“One hundred percent of my focus will be on winning the Class 40 Division,” says veteran Class 40 skipper Michael Hennessy (at right, foreground, during the 2014 Atlantic Cup) who will race his boat Dragon. “The box-rule boats are so closely matched, and the various skippers are formidable enough, that if you place well amongst the Class 40 boats then you are going to do well in the overall fleet.”
As the skipper of two successful race boats named Rambler—90 and 100 feet long, respectively—George David has been the favorite for line honors in most of the long-distance yacht races he has entered during the past decade. But this will change next July when David skippers his third Rambler, a soon-to-be-launched 88-footer, in the Transatlantic Race 2015. The boat could well be faster than either of his two previous yachts. But, in terms of raw speed across a range of conditions, David’s boat will find itself looking up at Jim Clark’s 100-foot Comanche [right, off Newport, R.I.], which will be skippered by two-time Volvo Ocean Race skipper Ken Read.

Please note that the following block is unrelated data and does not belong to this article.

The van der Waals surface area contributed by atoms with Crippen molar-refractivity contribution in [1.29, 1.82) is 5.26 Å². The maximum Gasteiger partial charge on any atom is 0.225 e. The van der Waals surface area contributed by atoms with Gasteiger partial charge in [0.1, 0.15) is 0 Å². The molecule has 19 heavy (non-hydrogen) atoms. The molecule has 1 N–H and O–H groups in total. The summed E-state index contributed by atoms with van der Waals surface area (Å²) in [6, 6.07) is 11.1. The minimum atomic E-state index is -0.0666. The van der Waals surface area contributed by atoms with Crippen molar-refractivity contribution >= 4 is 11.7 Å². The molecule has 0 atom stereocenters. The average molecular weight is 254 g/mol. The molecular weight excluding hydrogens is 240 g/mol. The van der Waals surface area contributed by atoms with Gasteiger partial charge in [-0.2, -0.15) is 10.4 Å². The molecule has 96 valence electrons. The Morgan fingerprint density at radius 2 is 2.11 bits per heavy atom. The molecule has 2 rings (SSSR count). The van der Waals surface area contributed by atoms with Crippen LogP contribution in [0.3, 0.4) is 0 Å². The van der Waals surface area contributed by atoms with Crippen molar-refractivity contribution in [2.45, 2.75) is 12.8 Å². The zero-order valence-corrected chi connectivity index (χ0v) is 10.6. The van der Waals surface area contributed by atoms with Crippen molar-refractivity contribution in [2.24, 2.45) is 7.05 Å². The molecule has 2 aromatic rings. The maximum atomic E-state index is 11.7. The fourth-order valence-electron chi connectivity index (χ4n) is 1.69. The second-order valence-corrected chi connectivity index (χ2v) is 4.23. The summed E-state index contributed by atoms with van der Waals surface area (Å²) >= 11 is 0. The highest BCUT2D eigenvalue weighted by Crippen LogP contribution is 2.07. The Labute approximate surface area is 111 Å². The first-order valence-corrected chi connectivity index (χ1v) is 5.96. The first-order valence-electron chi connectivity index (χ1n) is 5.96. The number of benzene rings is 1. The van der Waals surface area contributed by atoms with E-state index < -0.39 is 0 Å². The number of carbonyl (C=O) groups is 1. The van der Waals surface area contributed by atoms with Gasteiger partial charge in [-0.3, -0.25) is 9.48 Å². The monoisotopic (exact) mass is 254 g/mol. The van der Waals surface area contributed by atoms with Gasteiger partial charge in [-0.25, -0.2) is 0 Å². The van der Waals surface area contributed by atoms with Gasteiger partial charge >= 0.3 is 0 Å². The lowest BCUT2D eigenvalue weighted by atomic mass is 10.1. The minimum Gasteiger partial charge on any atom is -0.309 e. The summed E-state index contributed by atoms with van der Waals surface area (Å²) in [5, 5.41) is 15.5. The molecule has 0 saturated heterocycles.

This time, as David notes with a smile, "We're the little boat."
The Transatlantic Race 2015 will start from Newport, R.I., in late June and early July of 2015 and finish some 2,800 miles away, off the southwestern tip of England. The race, which was last sailed in 2011, is being run by the Royal Yacht Squadron and New York Yacht Club in association with the Royal Ocean Racing Club and Storm Trysail Club.
An international field of more than 50 boats from 40 to 290 feet in length is expected to take part in the 2015 race. A handicapping system will afford each yacht, regardless of speed potential, the opportunity to compete for overall honors.